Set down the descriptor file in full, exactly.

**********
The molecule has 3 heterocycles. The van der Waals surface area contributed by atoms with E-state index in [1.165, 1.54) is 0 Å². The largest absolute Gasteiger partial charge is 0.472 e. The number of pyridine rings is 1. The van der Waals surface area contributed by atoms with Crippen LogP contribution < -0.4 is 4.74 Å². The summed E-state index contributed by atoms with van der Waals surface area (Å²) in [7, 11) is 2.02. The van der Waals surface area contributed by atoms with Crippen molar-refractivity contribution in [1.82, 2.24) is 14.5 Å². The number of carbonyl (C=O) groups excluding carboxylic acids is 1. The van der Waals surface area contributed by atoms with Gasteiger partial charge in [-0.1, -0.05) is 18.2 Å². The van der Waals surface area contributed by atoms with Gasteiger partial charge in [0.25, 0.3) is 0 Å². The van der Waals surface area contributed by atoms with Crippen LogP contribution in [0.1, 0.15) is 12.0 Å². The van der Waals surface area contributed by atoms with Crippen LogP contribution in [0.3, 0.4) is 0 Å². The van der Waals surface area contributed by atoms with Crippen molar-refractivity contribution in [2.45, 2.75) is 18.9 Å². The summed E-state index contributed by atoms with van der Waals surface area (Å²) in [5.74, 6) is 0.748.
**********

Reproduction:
The molecule has 3 heterocycles. The van der Waals surface area contributed by atoms with E-state index in [1.165, 1.54) is 0 Å². The largest absolute Gasteiger partial charge is 0.472 e. The number of pyridine rings is 1. The van der Waals surface area contributed by atoms with Crippen LogP contribution < -0.4 is 4.74 Å². The summed E-state index contributed by atoms with van der Waals surface area (Å²) in [7, 11) is 2.02. The van der Waals surface area contributed by atoms with Crippen molar-refractivity contribution in [1.82, 2.24) is 14.5 Å². The number of carbonyl (C=O) groups excluding carboxylic acids is 1. The van der Waals surface area contributed by atoms with Gasteiger partial charge in [-0.1, -0.05) is 18.2 Å². The van der Waals surface area contributed by atoms with Gasteiger partial charge in [0.25, 0.3) is 0 Å². The van der Waals surface area contributed by atoms with Crippen LogP contribution in [0.1, 0.15) is 12.0 Å². The van der Waals surface area contributed by atoms with Crippen LogP contribution in [0.3, 0.4) is 0 Å². The van der Waals surface area contributed by atoms with Crippen molar-refractivity contribution in [2.45, 2.75) is 18.9 Å². The summed E-state index contributed by atoms with van der Waals surface area (Å²) in [5.74, 6) is 0.748.